How much does a soundtrack really affect our perception of movement? Halfway through a performance last night at the Brooklyn Academy of Music of Venezuela, a dance by Batsheva Dance Company’s House Choreographer Ohad Naharin, dancers put that question dramatically forward for contemplation.
The curtain opens on a group of dancers center stage dressed variously in black walking slowly away from the audience. A series of Gregorian chants accompany them as they eventually break apart. The chants continue, sweeping solemnity across scenes of aggressive skipping and hard movements–almost punches from various limbs–as well as some spellbinding ballroom dancing and mesmerizing pairings like when female dancers settle on the backs of male dancers and ride them, dragging their feet and conjuring images of sand dunes and camels. At one point, the dancers form a line behind two male dancers who begin rapping the lyrics to Notorious B.I.G.’s “Dead Wrong,” which are strikingly violent but especially so when instead of B.I.G’s catchy beat repeating a half-step up and down, it’s a ceremonial monophonic chorus holding down the foundation for phrases like “Jacked her then I asked her who’s the man, she said ‘B-I-G’ then I busted her in the E-Y-E.” The juxtaposition was harsh, almost shocking, each abusive phrase starkly on display.
At the midway point of the hour-and-twenty-minute performance, the chant runs higher in volume until it reaches a steady buzz, the lights drop, and when they come up again it is as if the dancers cast a time loop spell. Every movement (with small exceptions, including some new color on flag canvases that dancers snap and throw) is the same, but the soundtrack might as well be from another universe. Instead of anonymous chants from from the 9th century, it’s electronic, power noise work like Scott Sturgis’ “Coma,” heavy, angry metal like Rage Against the Machine’s “Bullet in the Head” and “Mirage,” an Arabic trap mix from Biz. This time, when dancers rap “Dead Wrong,” B.I.G.’s real beats are pulsing around the vulnerable line of dancers.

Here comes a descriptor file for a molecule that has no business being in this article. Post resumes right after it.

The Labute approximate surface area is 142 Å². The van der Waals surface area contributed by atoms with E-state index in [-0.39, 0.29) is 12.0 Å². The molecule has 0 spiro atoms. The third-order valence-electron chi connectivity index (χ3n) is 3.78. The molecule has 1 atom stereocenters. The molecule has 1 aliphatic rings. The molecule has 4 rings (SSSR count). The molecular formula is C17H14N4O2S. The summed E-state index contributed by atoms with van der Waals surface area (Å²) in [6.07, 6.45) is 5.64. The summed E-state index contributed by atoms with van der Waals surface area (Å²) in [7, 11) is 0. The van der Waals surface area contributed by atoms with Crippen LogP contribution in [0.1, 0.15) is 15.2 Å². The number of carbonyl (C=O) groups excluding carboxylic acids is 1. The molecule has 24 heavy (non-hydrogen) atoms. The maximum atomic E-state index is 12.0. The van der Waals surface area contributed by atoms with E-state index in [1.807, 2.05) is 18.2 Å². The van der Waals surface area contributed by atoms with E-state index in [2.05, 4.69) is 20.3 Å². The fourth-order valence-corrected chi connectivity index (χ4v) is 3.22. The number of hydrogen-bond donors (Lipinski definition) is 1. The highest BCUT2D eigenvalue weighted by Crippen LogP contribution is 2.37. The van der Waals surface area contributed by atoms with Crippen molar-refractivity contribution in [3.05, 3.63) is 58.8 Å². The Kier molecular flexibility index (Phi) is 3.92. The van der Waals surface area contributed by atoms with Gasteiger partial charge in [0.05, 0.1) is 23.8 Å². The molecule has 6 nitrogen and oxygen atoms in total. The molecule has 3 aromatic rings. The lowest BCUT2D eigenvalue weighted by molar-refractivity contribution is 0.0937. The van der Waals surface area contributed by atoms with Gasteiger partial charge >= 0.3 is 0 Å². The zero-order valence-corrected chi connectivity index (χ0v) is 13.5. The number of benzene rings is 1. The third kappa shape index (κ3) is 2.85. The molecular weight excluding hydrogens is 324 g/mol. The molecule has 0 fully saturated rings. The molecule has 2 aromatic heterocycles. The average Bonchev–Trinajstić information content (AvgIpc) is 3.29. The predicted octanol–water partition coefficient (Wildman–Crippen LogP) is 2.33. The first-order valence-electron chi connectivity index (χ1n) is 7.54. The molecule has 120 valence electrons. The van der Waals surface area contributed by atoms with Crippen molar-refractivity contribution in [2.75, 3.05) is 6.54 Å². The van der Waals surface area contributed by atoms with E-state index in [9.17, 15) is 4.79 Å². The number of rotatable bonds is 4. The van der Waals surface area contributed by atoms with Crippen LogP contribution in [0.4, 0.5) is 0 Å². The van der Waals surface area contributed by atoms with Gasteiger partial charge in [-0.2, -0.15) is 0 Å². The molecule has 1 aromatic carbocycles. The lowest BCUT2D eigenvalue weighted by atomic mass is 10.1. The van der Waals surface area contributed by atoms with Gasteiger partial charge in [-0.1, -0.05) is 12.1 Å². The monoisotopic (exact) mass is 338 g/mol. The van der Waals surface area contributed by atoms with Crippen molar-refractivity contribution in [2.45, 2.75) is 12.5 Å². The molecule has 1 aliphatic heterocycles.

But in the jarring chasm separating power noise from Gregorian chants, there appears Olafur Arnalds’ “The Wait,” a slow exploration of string instruments in sweet harmony that, settled between these two opposing realms, will make you weep.
The difference of sound–and the radical emotion elicited by the shift–underlines how repetition of movement is never really a duplicate, but rather a recitation of thought and a profound statement about the subtle fluctuations that govern everyday life. On arriving in the second half, the connection between dancers’ movements became salient–one body was never without a vibrating thread pulling it to another–and slowly, the realization emerges that has been true all along.